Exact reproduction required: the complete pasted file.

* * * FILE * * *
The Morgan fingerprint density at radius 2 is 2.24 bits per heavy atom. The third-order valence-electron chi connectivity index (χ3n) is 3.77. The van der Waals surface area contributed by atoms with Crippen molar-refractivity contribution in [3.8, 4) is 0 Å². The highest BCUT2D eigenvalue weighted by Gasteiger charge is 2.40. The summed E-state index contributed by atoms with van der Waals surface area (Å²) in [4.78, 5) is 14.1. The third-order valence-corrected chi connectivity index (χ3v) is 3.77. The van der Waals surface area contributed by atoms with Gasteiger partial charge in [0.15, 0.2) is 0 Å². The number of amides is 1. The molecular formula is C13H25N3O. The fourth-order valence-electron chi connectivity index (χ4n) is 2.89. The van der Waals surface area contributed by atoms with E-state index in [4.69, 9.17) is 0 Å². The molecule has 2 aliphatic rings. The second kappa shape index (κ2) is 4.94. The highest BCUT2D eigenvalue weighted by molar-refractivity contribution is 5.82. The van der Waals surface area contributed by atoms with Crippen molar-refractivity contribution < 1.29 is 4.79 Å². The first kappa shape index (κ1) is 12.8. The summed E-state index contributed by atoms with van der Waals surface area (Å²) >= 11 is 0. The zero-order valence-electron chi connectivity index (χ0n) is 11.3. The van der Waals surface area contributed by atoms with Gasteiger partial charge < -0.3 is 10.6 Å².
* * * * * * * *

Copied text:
The Morgan fingerprint density at radius 2 is 2.24 bits per heavy atom. The third-order valence-electron chi connectivity index (χ3n) is 3.77. The van der Waals surface area contributed by atoms with Crippen molar-refractivity contribution in [3.8, 4) is 0 Å². The highest BCUT2D eigenvalue weighted by Gasteiger charge is 2.40. The summed E-state index contributed by atoms with van der Waals surface area (Å²) in [4.78, 5) is 14.1. The third-order valence-corrected chi connectivity index (χ3v) is 3.77. The van der Waals surface area contributed by atoms with Gasteiger partial charge in [0.15, 0.2) is 0 Å². The number of amides is 1. The molecular formula is C13H25N3O. The fourth-order valence-electron chi connectivity index (χ4n) is 2.89. The van der Waals surface area contributed by atoms with E-state index in [4.69, 9.17) is 0 Å². The molecule has 2 aliphatic rings. The second kappa shape index (κ2) is 4.94. The highest BCUT2D eigenvalue weighted by molar-refractivity contribution is 5.82. The van der Waals surface area contributed by atoms with Crippen molar-refractivity contribution < 1.29 is 4.79 Å². The first kappa shape index (κ1) is 12.8. The summed E-state index contributed by atoms with van der Waals surface area (Å²) >= 11 is 0. The zero-order valence-electron chi connectivity index (χ0n) is 11.3. The van der Waals surface area contributed by atoms with Gasteiger partial charge < -0.3 is 10.6 Å².